Tyler Cloyd, RHP, Reading: As gregg from Phuture Phillies pointed out last week, maybe it's time to take notice of what Cloyd has done this year. Cloyd played Division II ball at the University of Nebraska-Omaha and put up great college numbers in 2006 and 2007, but he dropped out of school and was apparently surprised to be drafted by the Phillies in 2008 (in the 18th round). Cloyd struggled in two cracks at Clearwater before impressing at the level in 39.1 innings this year, and now in the Reading rotation, he's suddenly retiring Double-A hitters at an impressive clip, managing a 3.16 FIP on the strength of 8.0 K/9, 0.7 BB/9, 1.04 HR/9, and a 49% GB. He's 24, but after looking like organizational filler to begin the year, he suddenly looks like a potential bullpen guy.
Lisalberto Bonilla, RHP, Lakewood: The 21-year old Dominican right-hander just got bumped from the Lakewood bullpen to the rotation, and responded with his best outing of the season on Saturday, a 6.0 IP, 6 H, 2 R, 1 BB, 6 K no decision. Bonilla pitched very well in 6 starts for the GCL Phillies last summer before struggling in 10 outings with Williamsport, but he's bounced back with impressive season numbers this year: 8.2 K/9, 2.5 BB/9, 0.23 HR/9, and 55% GB, all good for a 2.54 FIP. Makes him one worth keeping an eye on in the Lakewood box scores, certainly.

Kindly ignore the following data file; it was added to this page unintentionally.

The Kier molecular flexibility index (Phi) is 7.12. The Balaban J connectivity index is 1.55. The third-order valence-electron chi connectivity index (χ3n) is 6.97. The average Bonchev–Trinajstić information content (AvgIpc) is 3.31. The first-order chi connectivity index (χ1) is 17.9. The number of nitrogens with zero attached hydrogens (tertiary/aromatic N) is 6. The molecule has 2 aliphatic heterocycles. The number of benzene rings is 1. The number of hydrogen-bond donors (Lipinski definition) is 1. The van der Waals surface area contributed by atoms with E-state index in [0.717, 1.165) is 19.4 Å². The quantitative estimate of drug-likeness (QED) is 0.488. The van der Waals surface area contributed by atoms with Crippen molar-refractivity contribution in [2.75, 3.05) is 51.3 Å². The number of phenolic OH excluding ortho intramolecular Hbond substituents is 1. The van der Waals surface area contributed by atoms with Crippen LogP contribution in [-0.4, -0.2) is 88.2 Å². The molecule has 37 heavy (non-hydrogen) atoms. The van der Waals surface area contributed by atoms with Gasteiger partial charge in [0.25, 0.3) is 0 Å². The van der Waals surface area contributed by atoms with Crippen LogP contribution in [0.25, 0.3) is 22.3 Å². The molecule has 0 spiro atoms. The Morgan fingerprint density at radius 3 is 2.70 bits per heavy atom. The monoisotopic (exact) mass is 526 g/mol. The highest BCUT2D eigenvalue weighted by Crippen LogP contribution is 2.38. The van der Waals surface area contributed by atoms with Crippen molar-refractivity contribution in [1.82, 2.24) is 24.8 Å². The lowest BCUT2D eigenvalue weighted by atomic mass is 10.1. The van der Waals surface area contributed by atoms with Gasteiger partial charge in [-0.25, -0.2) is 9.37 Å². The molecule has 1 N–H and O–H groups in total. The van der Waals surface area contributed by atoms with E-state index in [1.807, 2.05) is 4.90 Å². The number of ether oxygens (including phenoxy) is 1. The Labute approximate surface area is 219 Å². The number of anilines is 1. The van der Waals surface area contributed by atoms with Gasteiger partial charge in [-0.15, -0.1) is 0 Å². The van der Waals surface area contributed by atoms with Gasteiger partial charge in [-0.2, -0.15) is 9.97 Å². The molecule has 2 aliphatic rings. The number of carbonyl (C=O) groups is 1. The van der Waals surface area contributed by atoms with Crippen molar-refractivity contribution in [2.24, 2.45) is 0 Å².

Domingo Santana, OF-R, Lakewood: Anytime you have an 18-year old hitting .265/.326/.445 in full season ball, you can't really be disappointed, but I feel like there's still more to see from Domingo Santana. The precocious power he showed as a 16-year old in the Gulf Coast League (6 HR and a .220 ISO in 37 games) is still there, as Santana sports a .180 ISO and 6 HR on the campaign, but his plate discipline numbers have tilted toward the extreme, with just a 5.7% BB compared to a 37.4% K. He's exhibited better patience in the past (a career 12.1% BB coming into the year), and he'll need to get back to that going forward if he doesn't want to get exposed at higher levels.
Mike Nesseth, RHP, Williamsport: The University of Nebraska product was highlighted as a sleeper prospect by John Sickels the other day (h/t taco pal), and he's certainly one worth keeping an eye on. Nesseth racked up a bunch of strikeouts primarily in a relief role in college (136 in 115.1 IP), but his command problems and Tommy John surgery dropped him to the 17th round of the 2010 draft. He's a 6'6", 225-lb. right-hander who always threw hard in college, so the raw tools are all there, but the development of his slider and change up will determine how far he goes. To that end, the fact that all 4 of his strikeouts in his first pro start came on sliders is a good sign.